Everything you need to know as Met Office reveals storm names for this autumn and winter

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'We name storms because it works'

With September upon us and the official onset of meteorological autumn, the Met Office has issued its full list of storm names for the coming season.

After a predominantly wet and gloomy July and August the city has been enjoying belated warm, sunny summer weather, but autumn is traditionally the season when our coastline can be ravaged by storms.

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While last year was fairly benign in terms of autumn and winter storm activity, the previous year (2021/22) saw the city battered by five storms - Arwen, Barra, Malik, Corrie and Dudley - between November and the end of February.

Storm Arwen in particular wreaked havoc on the city when it struck on November 27, 2021, resulting in 600 reports of damage to property and 85 uprooted trees.

Storms are named in alphabetical order with the first three storms due to be named Agnes, Babet and Ciarán.

The autumn and winter storm season is upon us.The autumn and winter storm season is upon us.
The autumn and winter storm season is upon us. | National World

The Full List of Names

The storms are named in partnership between the Met Office, Met Éireann (Ireland) and The Royal Netherlands Meteorological Institute.

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Not all the names may end up being used, with storm names allocated to weather systems when "they’re deemed to have the potential to cause medium or high impacts in the UK, Ireland or the Netherlands".

The Met Office website goes on to state "wind is the primary consideration for naming a storm, but additional impacts from rain or snow will also be considered in the naming process".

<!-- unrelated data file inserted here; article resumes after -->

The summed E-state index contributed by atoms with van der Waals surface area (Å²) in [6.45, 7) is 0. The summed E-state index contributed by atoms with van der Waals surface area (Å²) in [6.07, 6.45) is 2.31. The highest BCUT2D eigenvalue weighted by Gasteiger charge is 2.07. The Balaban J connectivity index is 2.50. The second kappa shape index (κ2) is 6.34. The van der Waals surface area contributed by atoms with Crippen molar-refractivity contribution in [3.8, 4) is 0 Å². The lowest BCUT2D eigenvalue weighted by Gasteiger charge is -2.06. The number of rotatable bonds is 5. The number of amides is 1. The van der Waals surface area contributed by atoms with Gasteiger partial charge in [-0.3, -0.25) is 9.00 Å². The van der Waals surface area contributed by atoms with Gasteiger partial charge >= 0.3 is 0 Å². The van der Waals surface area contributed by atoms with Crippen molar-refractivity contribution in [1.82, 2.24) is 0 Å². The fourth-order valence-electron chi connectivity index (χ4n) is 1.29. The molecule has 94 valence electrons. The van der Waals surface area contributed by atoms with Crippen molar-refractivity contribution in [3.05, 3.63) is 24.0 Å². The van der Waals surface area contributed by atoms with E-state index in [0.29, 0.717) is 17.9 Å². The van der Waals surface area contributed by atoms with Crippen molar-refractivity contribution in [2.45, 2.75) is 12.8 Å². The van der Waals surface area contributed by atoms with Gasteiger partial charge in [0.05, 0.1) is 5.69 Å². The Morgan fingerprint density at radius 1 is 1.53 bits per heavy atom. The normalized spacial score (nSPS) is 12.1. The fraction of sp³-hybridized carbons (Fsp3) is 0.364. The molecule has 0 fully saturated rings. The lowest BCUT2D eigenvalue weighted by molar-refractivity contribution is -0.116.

The full list of storm names is

  • Agnes
  • Babet
  • Ciaran
  • Debi
  • Elin
  • Fergus
  • Gerrit
  • Henk
  • Isha
  • Jocelyn
  • Kathleen
  • Lilian
  • Minnie
  • Nicholas
  • Olga
  • Piet
  • Regina
  • Stuart
  • Tamiko
  • Vincent
  • Walid

How are storm names chosen?

This year's Met Office name submissions have been chosen by a combination of public suggestions and recognition of people who have worked to help protect the public during periods of severe weather.

One of those to be honoured is Debi Garft, who recently retired as Senior Policy Officer in the Scottish Government Flooding Team.

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Debi said: “It is important that we all take steps to protect ourselves, our family and property by preparing for extreme weather events."

Why do we name storms? 

This is the ninth year of naming storms, with the policy adopted to garner public attention and to help make people aware of the dangers.

Met Office Head of Situational Awareness Will Lang, who leads responses in times of severe weather, said: “We do it because it works. Naming storms helps to ease communication of severe weather and provides clarity when people could be impacted by the weather.

“This year, it’s great to be able to recognise the collaborative efforts of some of our partners across the UK with the inclusion of names from some partner organisations.

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"Working across different agencies allows us to help as many people as possible be prepared for severe weather.”

The Environment Agency’s Water Resources Security of Supply Manager, Stuart Sampson, after whom one of the storms is to be named, added: “Our weather is a great conversation starter and giving a storm a name means we can all talk about an event with a clear and common understanding.

"Everyone knows what you mean by Hurricane Katrina for example, you know the magnitude and impacts it had on the USA.

"But if you said ‘the low pressured cyclone’ it would not resonate as much. By naming storms, this will help everyone be better prepared and in the conversation.”

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